Managing vegetation in and along our rights-of-way (ROW) underpins our strategy for maintaining transmission and distribution system reliability.
Vegetation growing into and trees falling onto power lines are the major cause of power outages which is why managing vegetation in and along our rights-of-way (ROW) is part of our strategy for maintaining system reliability.
Vegetation-related outages and equipment failures are among the biggest challenges to AEP’s service reliability. AEP manages the trees and vegetation around power lines using a combination of performance-based (such as targeting low-performing circuits) and cycle-based maintenance strategies. Maintaining a regular tree-trimming cycle is a significant expense that directly affects customer bills and satisfaction.
During the past five years, AEP has spent more than $1.64 billion in vegetation management, including $343 million in 2017. The issue of reliability has prompted several states to consider or implement shorter intervals between tree trimming programs.
Trees from outside of the traditional ROW are a major threat to reliability. When a heavy tree hits a power line, the poles and wires are generally broken, extending the time it takes to restore service to customers. In 2017, falling trees accounted for approximately 22 percent of the total AEP customer minutes of interruption and, over the past five years, we have seen the number of these outages increase by 15 percent.
The increase is primarily driven by environmental issues that are weakening or killing trees. For example, the ash tree population in Ohio has been decimated by the emerald ash borer insect. Dead ash trees have been a contributing factor to a 65 percent increase in Ohio’s outages due to trees from outside the ROW over the past five years. To help control and prevent the damage that trees outside of the ROW can cause, we work to identify and remove trees that are dead, dying or leaning precipitously toward our lines. In 2017, approximately $75.8 million was dedicated to tree removals; and in the mountains of West Virginia, an additional $5.8 million was dedicated to widening “up-the-hill” ROWs in targeted areas above transmission lines.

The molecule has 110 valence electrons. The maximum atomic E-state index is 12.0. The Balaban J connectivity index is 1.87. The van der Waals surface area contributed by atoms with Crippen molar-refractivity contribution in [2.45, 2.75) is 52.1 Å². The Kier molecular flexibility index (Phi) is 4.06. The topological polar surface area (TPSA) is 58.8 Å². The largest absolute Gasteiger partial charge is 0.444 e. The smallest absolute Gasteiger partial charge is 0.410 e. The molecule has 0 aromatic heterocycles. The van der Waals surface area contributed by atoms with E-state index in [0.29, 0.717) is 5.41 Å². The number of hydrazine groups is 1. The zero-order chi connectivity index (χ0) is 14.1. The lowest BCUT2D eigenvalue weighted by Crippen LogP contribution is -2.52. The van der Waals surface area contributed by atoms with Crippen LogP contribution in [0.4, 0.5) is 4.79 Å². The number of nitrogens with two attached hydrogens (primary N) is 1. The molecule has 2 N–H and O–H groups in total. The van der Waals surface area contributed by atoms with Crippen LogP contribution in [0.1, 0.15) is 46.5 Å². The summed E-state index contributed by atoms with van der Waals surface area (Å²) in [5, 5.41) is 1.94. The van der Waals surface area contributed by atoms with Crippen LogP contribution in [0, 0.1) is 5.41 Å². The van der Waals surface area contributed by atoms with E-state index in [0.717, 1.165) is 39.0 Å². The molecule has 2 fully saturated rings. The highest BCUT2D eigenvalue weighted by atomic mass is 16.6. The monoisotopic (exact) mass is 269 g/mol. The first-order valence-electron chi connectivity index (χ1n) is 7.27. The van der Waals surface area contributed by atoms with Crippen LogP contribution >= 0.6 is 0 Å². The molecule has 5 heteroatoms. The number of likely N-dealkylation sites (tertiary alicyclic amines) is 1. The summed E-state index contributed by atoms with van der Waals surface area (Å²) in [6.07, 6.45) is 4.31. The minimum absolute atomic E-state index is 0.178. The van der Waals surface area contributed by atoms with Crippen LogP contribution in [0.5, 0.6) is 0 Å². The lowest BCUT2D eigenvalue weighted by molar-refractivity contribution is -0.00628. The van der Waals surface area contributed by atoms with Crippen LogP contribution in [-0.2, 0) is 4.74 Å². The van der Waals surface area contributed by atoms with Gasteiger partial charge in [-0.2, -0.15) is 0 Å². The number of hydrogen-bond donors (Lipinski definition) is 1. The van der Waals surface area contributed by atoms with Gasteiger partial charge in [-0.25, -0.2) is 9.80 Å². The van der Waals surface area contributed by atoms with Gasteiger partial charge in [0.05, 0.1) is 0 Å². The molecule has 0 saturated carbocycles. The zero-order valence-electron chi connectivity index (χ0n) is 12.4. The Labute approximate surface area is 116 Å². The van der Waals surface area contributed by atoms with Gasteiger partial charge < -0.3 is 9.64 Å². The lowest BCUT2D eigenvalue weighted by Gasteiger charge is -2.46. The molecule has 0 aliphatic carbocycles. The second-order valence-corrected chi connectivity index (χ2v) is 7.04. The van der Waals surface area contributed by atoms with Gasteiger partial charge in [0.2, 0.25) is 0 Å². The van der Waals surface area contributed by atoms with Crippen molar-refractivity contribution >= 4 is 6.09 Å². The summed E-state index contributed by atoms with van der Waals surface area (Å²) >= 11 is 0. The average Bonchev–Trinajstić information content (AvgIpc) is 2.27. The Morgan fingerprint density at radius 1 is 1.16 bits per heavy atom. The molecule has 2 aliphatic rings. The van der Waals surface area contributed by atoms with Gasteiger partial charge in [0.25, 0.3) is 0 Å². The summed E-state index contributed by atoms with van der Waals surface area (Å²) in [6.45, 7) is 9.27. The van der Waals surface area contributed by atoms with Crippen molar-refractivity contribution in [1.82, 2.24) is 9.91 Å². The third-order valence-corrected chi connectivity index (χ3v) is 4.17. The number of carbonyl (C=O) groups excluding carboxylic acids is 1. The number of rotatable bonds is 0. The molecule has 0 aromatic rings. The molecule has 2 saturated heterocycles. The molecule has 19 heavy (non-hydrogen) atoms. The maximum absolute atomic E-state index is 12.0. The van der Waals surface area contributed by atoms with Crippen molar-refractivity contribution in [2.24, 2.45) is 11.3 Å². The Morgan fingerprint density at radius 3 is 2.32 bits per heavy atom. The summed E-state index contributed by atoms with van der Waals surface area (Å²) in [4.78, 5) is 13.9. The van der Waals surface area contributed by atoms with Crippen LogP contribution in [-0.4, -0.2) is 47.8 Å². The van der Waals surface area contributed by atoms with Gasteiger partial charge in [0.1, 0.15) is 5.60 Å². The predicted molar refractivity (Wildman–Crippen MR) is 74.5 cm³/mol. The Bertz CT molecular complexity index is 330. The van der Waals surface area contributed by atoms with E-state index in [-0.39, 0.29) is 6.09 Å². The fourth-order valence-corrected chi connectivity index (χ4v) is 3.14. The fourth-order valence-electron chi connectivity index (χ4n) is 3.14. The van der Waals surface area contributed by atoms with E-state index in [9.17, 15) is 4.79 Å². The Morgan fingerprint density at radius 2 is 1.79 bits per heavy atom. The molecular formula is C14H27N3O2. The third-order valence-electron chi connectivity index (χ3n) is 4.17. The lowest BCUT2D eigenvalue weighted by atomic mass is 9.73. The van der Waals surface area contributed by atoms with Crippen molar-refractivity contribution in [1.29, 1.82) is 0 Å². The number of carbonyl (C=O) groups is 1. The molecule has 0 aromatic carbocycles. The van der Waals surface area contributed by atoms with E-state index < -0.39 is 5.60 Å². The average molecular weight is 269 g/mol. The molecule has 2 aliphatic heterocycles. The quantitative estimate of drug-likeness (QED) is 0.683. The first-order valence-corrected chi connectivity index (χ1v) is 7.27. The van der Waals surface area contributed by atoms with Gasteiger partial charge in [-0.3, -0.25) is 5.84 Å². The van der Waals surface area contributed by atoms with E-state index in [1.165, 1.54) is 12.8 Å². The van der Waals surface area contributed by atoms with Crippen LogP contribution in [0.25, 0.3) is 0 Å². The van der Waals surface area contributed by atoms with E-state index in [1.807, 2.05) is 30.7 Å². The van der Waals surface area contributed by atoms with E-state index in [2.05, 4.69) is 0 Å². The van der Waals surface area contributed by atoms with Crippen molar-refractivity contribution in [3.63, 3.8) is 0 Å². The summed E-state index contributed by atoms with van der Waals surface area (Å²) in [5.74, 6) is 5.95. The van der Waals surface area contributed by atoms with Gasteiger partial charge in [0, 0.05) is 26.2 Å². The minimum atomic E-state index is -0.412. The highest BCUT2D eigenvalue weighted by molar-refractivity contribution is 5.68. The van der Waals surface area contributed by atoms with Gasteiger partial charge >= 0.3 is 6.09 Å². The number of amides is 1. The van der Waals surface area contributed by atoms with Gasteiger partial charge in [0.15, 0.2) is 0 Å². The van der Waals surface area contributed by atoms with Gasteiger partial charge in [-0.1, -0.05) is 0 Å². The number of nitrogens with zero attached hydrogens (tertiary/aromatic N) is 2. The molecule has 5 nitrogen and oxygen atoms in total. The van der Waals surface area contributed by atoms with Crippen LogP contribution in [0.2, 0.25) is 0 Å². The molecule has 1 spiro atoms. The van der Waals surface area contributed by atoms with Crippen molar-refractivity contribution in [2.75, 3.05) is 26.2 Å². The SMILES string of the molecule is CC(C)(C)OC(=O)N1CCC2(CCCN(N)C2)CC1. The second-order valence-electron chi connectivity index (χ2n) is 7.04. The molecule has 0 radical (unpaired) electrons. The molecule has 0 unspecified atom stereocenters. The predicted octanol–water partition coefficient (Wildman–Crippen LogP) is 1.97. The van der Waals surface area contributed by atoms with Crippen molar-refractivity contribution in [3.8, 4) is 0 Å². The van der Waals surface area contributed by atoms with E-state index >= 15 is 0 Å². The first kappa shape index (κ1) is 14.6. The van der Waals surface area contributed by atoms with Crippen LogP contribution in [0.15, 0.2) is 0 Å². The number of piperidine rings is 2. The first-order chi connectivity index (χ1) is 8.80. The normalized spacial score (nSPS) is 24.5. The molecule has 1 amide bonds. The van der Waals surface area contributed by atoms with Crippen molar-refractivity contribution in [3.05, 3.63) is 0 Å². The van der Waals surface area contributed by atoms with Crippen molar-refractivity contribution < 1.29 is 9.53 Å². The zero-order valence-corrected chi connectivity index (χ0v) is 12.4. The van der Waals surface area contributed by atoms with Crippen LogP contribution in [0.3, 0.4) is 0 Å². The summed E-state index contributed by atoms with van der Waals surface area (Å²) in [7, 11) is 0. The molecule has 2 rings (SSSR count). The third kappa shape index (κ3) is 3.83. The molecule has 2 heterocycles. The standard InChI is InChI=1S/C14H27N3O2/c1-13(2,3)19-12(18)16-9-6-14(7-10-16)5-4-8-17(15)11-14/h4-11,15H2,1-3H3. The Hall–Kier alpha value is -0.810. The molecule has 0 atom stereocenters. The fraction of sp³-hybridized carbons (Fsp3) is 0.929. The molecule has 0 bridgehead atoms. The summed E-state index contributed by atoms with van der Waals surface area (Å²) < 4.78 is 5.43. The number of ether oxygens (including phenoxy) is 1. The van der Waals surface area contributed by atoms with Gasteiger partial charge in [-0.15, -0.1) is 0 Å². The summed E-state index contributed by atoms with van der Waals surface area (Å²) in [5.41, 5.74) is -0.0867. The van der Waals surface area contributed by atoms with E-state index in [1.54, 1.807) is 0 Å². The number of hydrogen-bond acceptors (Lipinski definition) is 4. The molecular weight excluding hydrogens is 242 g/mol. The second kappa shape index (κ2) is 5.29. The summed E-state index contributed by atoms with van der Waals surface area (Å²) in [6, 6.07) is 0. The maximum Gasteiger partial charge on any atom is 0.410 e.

We are always looking for more efficient, safer, cost-effective and environmentally friendly ways of managing vegetation in our ROWs. The terrain in some parts of our service territory is particularly challenging because it is so mountainous. Appalachian Power regularly uses helicopter contractors for aerial spraying of herbicides, inspections and tree trimming using an aerial saw. In the rugged mountain terrain of McDowell County, W.Va., helicopter use not only saves the time of driving from ridge to ridge, it’s a lot safer for workers because many of the older structures put our employees who must climb them at risk. In addition, helicopter use impacts the environment a lot less because it eliminates the need to build access roads to each structure in the mountains.
Severe weather events have made it clear that electric distribution and transmission systems need to be made more resistant to damage from vegetation during major storms. Over the past several years, our operating companies have received approvals from state commissions in West Virginia and Kentucky to implement more aggressive vegetation management programs, moving tree-trimming and other vegetation management to cycle-based programs. Vegetation management cycles have already been established in Oklahoma and Ohio.
2017 marked the third year of cycle-trimming vegetation management in West Virginia, where vegetation growing into and trees falling onto power lines are the major cause of power outages. The improvement to reliability is significant with the number of outages related to vegetation in the rights-of-way down by 32 percent over the past five years. In addition, the frequency of outages is down 40 percent, and the customer minutes of interruption are 43 percent lower. By the end of 2017, the new cycle program had been applied to more than 12,300 miles of distribution and transmission lines.